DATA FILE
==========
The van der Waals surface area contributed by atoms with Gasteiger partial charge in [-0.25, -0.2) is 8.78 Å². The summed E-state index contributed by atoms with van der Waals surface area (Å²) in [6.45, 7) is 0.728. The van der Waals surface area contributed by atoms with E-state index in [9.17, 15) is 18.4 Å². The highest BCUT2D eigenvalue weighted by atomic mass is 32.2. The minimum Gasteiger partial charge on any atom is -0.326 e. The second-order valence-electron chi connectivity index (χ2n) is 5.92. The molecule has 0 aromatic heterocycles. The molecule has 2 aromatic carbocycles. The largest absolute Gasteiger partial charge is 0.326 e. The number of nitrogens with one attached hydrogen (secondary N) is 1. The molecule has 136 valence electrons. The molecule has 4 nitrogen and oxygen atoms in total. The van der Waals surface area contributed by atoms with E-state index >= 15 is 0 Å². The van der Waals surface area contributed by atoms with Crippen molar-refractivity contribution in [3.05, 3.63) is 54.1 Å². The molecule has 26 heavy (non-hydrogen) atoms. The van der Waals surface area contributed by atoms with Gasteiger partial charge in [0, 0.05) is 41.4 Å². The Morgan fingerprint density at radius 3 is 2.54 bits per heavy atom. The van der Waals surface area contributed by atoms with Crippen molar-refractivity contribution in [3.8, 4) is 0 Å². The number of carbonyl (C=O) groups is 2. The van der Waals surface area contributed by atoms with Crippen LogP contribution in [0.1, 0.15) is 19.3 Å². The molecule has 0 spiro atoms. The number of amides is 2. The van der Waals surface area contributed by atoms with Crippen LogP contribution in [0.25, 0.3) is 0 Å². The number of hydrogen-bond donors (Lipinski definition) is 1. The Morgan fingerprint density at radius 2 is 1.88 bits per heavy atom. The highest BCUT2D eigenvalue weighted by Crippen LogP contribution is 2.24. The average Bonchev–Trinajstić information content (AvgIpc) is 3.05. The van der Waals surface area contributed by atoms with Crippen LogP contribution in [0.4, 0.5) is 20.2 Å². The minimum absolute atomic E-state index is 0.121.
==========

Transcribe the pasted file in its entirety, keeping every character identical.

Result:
The van der Waals surface area contributed by atoms with Gasteiger partial charge in [-0.25, -0.2) is 8.78 Å². The summed E-state index contributed by atoms with van der Waals surface area (Å²) in [6.45, 7) is 0.728. The van der Waals surface area contributed by atoms with E-state index in [9.17, 15) is 18.4 Å². The highest BCUT2D eigenvalue weighted by atomic mass is 32.2. The minimum Gasteiger partial charge on any atom is -0.326 e. The second-order valence-electron chi connectivity index (χ2n) is 5.92. The molecule has 0 aromatic heterocycles. The molecule has 2 aromatic carbocycles. The largest absolute Gasteiger partial charge is 0.326 e. The number of nitrogens with one attached hydrogen (secondary N) is 1. The molecule has 136 valence electrons. The molecule has 4 nitrogen and oxygen atoms in total. The van der Waals surface area contributed by atoms with E-state index >= 15 is 0 Å². The van der Waals surface area contributed by atoms with Crippen molar-refractivity contribution in [3.05, 3.63) is 54.1 Å². The molecule has 26 heavy (non-hydrogen) atoms. The van der Waals surface area contributed by atoms with Gasteiger partial charge in [0, 0.05) is 41.4 Å². The Morgan fingerprint density at radius 3 is 2.54 bits per heavy atom. The van der Waals surface area contributed by atoms with Crippen molar-refractivity contribution in [3.8, 4) is 0 Å². The number of carbonyl (C=O) groups is 2. The van der Waals surface area contributed by atoms with Crippen LogP contribution in [0.1, 0.15) is 19.3 Å². The molecule has 0 spiro atoms. The number of amides is 2. The van der Waals surface area contributed by atoms with Crippen LogP contribution in [0.25, 0.3) is 0 Å². The number of hydrogen-bond donors (Lipinski definition) is 1. The Morgan fingerprint density at radius 2 is 1.88 bits per heavy atom. The highest BCUT2D eigenvalue weighted by Crippen LogP contribution is 2.24. The average Bonchev–Trinajstić information content (AvgIpc) is 3.05. The van der Waals surface area contributed by atoms with Crippen LogP contribution in [0.4, 0.5) is 20.2 Å². The minimum absolute atomic E-state index is 0.121.